Somalia country profile
- 4 February 2016
- From the section Africa
Created in 1960 from a former British protectorate and an Italian colony, Somalia collapsed into anarchy following the overthrow of the military regime of President Siad Barre in 1991.
As rival warlords tore the country apart into clan-based fiefdoms, an internationally-backed unity government formed in 2000 struggled to establish control, and the two relatively peaceful northern regions of Somaliland and Puntland effectively broke away.
The seizure of the capital Mogadishu and much of the country's south by a coalition of Islamist shariah courts in 2006 prompted an intervention by Ethiopian, and later, African Union, forces.
Since 2012, when a new internationally-backed government was installed, Somalia has been inching towards stability, but the new authorities still face a challenge from Al-Qaeda-aligned Al-Shabab insurgents.
Federal Republic of Somalia
Population 9.8 million (UN, 2012)
Area 637,657sq km (246,201 sq miles)
Major languages Somali, Arabic, Italian, English
Major religion Islam
Life expectancy 50 years (men), 53 years (women)
Currency Somali shilling
President: Hassan Sheikh Mohamud
A relatively new figure in Somali politics, academic and civic activist Hassan Sheikh Mohamud beat the incumbent Sheikh Sharif Sheikh Ahmed in a run-off presidential vote in September 2012.
This was the first presidential election held on Somali soil since 1967, and held among members of parliament elected by clan elders.
In 2015, Hassan Sheikh Mohamud shelved plans to hold the next presidential election the following as a direct popular vote, citing a lack of security and infrastructure.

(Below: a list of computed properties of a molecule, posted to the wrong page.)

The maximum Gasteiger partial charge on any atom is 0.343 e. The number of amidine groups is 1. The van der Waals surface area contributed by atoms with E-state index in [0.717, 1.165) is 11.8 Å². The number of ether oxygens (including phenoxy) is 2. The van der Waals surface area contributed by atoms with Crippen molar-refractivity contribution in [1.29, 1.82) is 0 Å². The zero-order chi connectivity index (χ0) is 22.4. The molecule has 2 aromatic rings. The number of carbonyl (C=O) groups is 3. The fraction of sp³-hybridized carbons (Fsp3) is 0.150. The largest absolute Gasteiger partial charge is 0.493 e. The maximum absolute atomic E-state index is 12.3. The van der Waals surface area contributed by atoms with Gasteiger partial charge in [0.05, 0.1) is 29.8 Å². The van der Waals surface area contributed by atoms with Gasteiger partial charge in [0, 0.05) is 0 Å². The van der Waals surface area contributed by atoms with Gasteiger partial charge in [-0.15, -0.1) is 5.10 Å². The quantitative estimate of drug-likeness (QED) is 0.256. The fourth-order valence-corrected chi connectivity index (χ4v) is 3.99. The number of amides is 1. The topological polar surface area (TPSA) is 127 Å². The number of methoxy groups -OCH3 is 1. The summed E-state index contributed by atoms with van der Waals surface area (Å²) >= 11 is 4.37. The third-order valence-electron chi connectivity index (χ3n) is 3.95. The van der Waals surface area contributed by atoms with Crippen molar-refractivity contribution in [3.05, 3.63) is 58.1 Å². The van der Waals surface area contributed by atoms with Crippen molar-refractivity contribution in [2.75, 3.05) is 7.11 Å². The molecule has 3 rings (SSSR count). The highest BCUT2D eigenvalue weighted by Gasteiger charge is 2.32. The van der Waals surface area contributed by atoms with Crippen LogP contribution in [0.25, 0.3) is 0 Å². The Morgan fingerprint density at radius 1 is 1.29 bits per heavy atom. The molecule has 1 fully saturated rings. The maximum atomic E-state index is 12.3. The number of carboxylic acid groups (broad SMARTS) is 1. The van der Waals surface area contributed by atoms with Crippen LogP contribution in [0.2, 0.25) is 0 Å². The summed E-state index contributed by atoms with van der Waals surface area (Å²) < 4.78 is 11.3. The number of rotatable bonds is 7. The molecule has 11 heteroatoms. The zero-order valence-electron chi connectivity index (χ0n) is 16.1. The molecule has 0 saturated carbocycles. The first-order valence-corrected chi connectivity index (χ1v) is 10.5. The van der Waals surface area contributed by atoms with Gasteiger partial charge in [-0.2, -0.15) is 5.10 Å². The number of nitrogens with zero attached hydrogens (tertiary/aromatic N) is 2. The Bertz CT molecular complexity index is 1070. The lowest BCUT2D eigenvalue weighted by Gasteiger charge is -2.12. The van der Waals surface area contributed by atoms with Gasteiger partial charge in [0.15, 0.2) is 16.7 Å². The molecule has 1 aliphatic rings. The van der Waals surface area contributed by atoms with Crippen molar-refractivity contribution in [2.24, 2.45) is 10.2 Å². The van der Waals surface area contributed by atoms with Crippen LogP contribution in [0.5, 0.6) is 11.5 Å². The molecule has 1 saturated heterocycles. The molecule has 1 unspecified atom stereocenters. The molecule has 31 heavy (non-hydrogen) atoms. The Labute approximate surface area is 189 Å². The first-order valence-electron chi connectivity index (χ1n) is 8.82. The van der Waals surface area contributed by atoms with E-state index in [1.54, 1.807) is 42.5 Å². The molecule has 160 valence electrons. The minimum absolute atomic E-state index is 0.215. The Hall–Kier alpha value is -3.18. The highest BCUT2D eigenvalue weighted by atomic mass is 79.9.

Somalia's disintegration is reflected in its fragmented and partisan media, which operates in a hostile environment.
Journalists and media outlets complain about intimidation at the hands of state security agencies. Nevertheless, professionally-run media outlets have emerged - in particular, FM radios with no explicit factional links.
The TV and press sectors are weak and radio is the dominant medium. Domestic web access is held back by poor infrastructure, but social media use is on the rise.
7th-19th centuries - From the 7th-century arrival of Islam onwards, modern-day Somalia is ruled by a series of at times competing sultanates.
19th century - European colonial powers gradually make inroads into Somalia's rival regional states, with the bulk of the area coming under Italian rule and the British establishing control of the northwest.
1960 - Italian Somaliland and British Somaliland become independent, merge and form the United Republic of Somalia.
1969 - Mohamed Siad Barre assumes power in coup after the assassination of the elected president; he goes on to declare Somalia a socialist state and nationalises most of the economy.
1991 - The ousting of Mohamed Siad Barre in 1991 sparks a decades-long civil war between rival clan warlords and the disintegration of central authority. Former British Somaliland declares unilateral independence.
1990s- US-spearheaded UN peacekeeping mission fails to restore peace. Northern Puntland region declares autonomy in 1998.
2005-2012 Pirates - mainly operating out of Puntland - pose a major menace to shipping off the Somali coast, before falling away as a threat as a result of an international naval operation.
2006 - Militias loyal to the Islamist Union of Islamic Courts capture Mogadishu and other parts of south after defeating clan warlords, before being driven out by Ethiopian forces.
2007-11 - An African Union peacekeeping force, Amisom, begins to deploy and Ethiopian troops withdraw in 2009. Al-Shabab - a jihadist breakaway from the Islamic Courts - advance into southern and central Somalia, prompting an armed intervention by Kenya.
2012 - Efforts to restore a central authority since 2000 finally make substantial progress, with the swearing in of the first formal parliament in more than 20 years, and the holding of the first presidential election since 1967. Pro-government forces make key advances against Al-Shabab militants.